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Verse 39. All flesh is not the same flesh. This verse and the following are designed to answer the question, 1 Co 15:35, "with what bodies do they come?" And the argument here is, that there are many kinds of bodies; that all are not alike; that while they are bodies, yet they partake of different qualities, forms, and properties; and that, therefore, it is not absurd to suppose that God may transform the human body into a different form, and cause it to be raised up with somewhat different properties in the future world. Why, the argument is, why should it be regarded as impossible? Why is it to be held that the human body may not undergo a transformation, or that it will be absurd to suppose that it may be different in some respects from what it is now? Is it not a matter of fact that there is a great variety of bodies even on the earth? The word flesh here is used to denote body, as it often is, 1 Co 5:5; 2 Co 4:11; 7:1; Php 1:22,24; Col 2:5; 1 Pe 4:6.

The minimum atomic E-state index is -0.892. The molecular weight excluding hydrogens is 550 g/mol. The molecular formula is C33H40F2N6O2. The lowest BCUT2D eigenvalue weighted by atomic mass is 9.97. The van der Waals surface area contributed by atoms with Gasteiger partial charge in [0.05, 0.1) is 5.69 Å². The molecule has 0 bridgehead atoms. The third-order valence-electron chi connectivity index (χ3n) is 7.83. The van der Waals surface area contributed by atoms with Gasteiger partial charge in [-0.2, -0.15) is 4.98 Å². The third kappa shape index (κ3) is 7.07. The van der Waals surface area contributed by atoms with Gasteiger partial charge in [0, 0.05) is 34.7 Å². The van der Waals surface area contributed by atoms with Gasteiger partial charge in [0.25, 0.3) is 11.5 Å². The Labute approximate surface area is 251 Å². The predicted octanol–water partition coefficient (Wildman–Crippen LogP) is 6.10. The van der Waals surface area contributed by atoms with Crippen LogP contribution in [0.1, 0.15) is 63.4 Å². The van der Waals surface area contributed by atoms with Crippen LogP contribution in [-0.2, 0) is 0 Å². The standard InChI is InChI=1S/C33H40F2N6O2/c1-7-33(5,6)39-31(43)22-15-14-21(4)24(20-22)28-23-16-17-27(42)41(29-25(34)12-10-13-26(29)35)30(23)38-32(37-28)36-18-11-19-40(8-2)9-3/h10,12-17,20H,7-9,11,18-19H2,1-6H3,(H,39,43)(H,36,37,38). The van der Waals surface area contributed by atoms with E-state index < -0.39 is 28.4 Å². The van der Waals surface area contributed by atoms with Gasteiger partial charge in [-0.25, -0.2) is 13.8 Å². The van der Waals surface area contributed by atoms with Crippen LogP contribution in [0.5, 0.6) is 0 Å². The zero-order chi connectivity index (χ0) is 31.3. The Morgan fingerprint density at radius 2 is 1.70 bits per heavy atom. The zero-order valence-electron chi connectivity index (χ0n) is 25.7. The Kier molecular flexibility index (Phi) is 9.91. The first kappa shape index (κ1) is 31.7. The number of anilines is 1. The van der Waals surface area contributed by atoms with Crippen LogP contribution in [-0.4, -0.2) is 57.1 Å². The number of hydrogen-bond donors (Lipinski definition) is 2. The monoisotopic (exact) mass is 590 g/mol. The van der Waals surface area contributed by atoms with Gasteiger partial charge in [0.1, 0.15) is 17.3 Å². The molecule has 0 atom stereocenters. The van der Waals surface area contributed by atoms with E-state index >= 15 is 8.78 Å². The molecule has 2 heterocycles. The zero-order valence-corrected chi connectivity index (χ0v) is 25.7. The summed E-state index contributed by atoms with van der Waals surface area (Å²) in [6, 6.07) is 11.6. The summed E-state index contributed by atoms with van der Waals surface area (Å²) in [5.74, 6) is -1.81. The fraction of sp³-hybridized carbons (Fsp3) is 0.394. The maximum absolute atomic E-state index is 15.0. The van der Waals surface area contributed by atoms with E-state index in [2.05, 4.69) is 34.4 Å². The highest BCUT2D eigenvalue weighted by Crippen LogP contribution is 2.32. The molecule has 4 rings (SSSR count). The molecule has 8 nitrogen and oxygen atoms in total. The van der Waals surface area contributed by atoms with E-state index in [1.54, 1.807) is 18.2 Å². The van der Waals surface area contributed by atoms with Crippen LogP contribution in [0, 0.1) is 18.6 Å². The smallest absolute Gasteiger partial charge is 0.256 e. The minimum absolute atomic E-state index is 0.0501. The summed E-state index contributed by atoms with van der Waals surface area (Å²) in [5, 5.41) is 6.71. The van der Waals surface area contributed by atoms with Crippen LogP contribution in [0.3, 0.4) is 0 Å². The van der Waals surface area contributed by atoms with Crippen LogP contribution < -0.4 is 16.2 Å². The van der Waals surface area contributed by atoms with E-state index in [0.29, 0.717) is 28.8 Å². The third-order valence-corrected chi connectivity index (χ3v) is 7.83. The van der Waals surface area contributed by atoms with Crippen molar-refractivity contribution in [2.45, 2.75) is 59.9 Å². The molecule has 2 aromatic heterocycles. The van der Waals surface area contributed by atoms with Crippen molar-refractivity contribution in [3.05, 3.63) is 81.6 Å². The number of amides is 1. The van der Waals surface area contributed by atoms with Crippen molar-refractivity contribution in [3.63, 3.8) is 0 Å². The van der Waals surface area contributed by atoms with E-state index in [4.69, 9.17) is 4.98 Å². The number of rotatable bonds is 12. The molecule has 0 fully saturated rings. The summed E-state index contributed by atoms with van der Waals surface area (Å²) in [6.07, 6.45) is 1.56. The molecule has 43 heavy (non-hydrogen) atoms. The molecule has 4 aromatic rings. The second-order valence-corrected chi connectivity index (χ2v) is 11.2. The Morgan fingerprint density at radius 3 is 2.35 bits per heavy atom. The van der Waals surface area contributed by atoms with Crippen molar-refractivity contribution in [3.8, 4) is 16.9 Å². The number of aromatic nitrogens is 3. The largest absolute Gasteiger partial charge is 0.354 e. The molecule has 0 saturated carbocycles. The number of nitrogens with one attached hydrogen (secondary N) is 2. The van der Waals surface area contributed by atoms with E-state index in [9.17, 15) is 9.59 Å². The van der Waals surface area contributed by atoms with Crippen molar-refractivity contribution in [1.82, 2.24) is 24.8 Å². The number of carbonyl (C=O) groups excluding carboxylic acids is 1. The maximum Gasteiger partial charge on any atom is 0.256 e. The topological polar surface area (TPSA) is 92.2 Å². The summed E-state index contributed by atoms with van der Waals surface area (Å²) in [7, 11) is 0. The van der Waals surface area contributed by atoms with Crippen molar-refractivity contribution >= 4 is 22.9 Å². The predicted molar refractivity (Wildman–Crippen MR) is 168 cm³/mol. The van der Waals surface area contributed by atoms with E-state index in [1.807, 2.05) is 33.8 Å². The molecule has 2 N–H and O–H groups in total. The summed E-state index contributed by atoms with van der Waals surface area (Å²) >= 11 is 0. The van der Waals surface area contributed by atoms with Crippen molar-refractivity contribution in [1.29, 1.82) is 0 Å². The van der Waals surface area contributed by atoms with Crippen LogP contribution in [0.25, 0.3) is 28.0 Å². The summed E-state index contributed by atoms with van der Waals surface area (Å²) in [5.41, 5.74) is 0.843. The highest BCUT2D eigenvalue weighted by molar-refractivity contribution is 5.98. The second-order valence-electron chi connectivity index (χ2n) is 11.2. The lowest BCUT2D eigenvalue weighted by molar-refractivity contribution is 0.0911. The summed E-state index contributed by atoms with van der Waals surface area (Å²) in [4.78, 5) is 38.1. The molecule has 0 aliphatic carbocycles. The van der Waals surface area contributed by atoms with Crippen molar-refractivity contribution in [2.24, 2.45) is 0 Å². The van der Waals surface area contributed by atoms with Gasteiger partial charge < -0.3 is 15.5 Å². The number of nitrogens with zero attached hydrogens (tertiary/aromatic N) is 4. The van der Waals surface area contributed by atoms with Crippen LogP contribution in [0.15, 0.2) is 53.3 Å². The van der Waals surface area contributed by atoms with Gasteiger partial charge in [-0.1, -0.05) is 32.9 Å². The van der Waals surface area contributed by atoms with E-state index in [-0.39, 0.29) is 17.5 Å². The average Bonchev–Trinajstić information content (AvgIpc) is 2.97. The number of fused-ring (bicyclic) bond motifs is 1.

The idea here is, that although all the bodies of animals may be composed essentially of the same elements, yet God has produced a wonderful variety in their organization, strength, beauty, colour, and places of abode, as the air, earth, and water, it is not necessary, therefore, to suppose that the body that shall be raised shah be precisely like that which we have here. It is certainly possible that there may be as great a difference between that and our present body, as between the most perfect form of the human frame here and the lowest reptile. It would still be a body, and there would be no absurdity in the transformation. The body of the worm, the chrysalis, and the butterfly is the same. It is the same animal still. Yet how different the gaudy and gay butterfly from the creeping and offensive caterpillar! So there may be a similar change in the body of the believer, and yet be still the same. Of a sceptic on this subject we would ask, whether, if there had been a revelation of the changes which a caterpillar might undergo before it became a butterfly—-a new species of existence adapted to a new element, requiring new food, and associated with new and other beings—if he had never seen such a transformation, would it not be attended with all the difficulty which now encompasses the doctrine of the resurrection? The sceptic would no more have believed it on the authority of revelation than he will believe the doctrine of the resurrection of the dead. And no infidel can prove that the one is attended with any more difficulty or absurdity than the other.

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